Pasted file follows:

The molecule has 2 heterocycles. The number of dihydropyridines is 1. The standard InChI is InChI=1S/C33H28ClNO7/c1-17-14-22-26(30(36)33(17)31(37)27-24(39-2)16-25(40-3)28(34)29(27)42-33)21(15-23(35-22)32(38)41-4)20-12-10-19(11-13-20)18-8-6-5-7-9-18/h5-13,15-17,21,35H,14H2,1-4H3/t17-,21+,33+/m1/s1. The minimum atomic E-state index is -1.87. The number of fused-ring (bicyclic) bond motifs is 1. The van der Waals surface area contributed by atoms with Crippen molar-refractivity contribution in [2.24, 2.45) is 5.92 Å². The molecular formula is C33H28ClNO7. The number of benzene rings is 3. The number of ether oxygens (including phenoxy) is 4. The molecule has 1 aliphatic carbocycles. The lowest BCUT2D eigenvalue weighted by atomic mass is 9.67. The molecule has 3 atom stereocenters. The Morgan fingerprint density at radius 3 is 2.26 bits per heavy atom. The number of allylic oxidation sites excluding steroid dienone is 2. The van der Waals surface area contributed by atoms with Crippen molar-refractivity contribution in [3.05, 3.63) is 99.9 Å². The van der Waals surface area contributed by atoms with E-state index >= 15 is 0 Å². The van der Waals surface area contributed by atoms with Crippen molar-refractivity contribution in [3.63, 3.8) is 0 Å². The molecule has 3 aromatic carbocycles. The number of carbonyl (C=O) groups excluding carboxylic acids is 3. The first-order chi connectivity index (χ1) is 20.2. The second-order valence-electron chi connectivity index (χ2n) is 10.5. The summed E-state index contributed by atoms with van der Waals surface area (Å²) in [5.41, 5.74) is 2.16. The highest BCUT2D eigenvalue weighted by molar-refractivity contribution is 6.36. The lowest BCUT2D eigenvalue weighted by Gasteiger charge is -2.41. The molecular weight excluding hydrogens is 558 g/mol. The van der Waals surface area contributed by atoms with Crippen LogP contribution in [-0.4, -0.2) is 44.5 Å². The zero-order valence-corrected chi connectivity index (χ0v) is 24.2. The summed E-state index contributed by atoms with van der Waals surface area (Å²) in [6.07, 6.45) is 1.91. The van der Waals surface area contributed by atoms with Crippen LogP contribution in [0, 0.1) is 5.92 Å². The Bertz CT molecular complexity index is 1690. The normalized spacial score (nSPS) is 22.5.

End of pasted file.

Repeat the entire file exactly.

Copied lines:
The molecule has 2 heterocycles. The number of dihydropyridines is 1. The standard InChI is InChI=1S/C33H28ClNO7/c1-17-14-22-26(30(36)33(17)31(37)27-24(39-2)16-25(40-3)28(34)29(27)42-33)21(15-23(35-22)32(38)41-4)20-12-10-19(11-13-20)18-8-6-5-7-9-18/h5-13,15-17,21,35H,14H2,1-4H3/t17-,21+,33+/m1/s1. The minimum atomic E-state index is -1.87. The number of fused-ring (bicyclic) bond motifs is 1. The van der Waals surface area contributed by atoms with Crippen molar-refractivity contribution in [2.24, 2.45) is 5.92 Å². The molecular formula is C33H28ClNO7. The number of benzene rings is 3. The number of ether oxygens (including phenoxy) is 4. The molecule has 1 aliphatic carbocycles. The lowest BCUT2D eigenvalue weighted by atomic mass is 9.67. The molecule has 3 atom stereocenters. The Morgan fingerprint density at radius 3 is 2.26 bits per heavy atom. The number of allylic oxidation sites excluding steroid dienone is 2. The van der Waals surface area contributed by atoms with Crippen molar-refractivity contribution in [3.05, 3.63) is 99.9 Å². The van der Waals surface area contributed by atoms with E-state index >= 15 is 0 Å². The van der Waals surface area contributed by atoms with Crippen molar-refractivity contribution in [3.63, 3.8) is 0 Å². The molecule has 3 aromatic carbocycles. The number of carbonyl (C=O) groups excluding carboxylic acids is 3. The first-order chi connectivity index (χ1) is 20.2. The second-order valence-electron chi connectivity index (χ2n) is 10.5. The summed E-state index contributed by atoms with van der Waals surface area (Å²) in [5.41, 5.74) is 2.16. The highest BCUT2D eigenvalue weighted by molar-refractivity contribution is 6.36. The lowest BCUT2D eigenvalue weighted by Gasteiger charge is -2.41. The molecular weight excluding hydrogens is 558 g/mol. The van der Waals surface area contributed by atoms with Crippen LogP contribution in [-0.4, -0.2) is 44.5 Å². The zero-order valence-corrected chi connectivity index (χ0v) is 24.2. The summed E-state index contributed by atoms with van der Waals surface area (Å²) in [6.07, 6.45) is 1.91. The van der Waals surface area contributed by atoms with Crippen LogP contribution in [0, 0.1) is 5.92 Å². The Bertz CT molecular complexity index is 1690. The normalized spacial score (nSPS) is 22.5.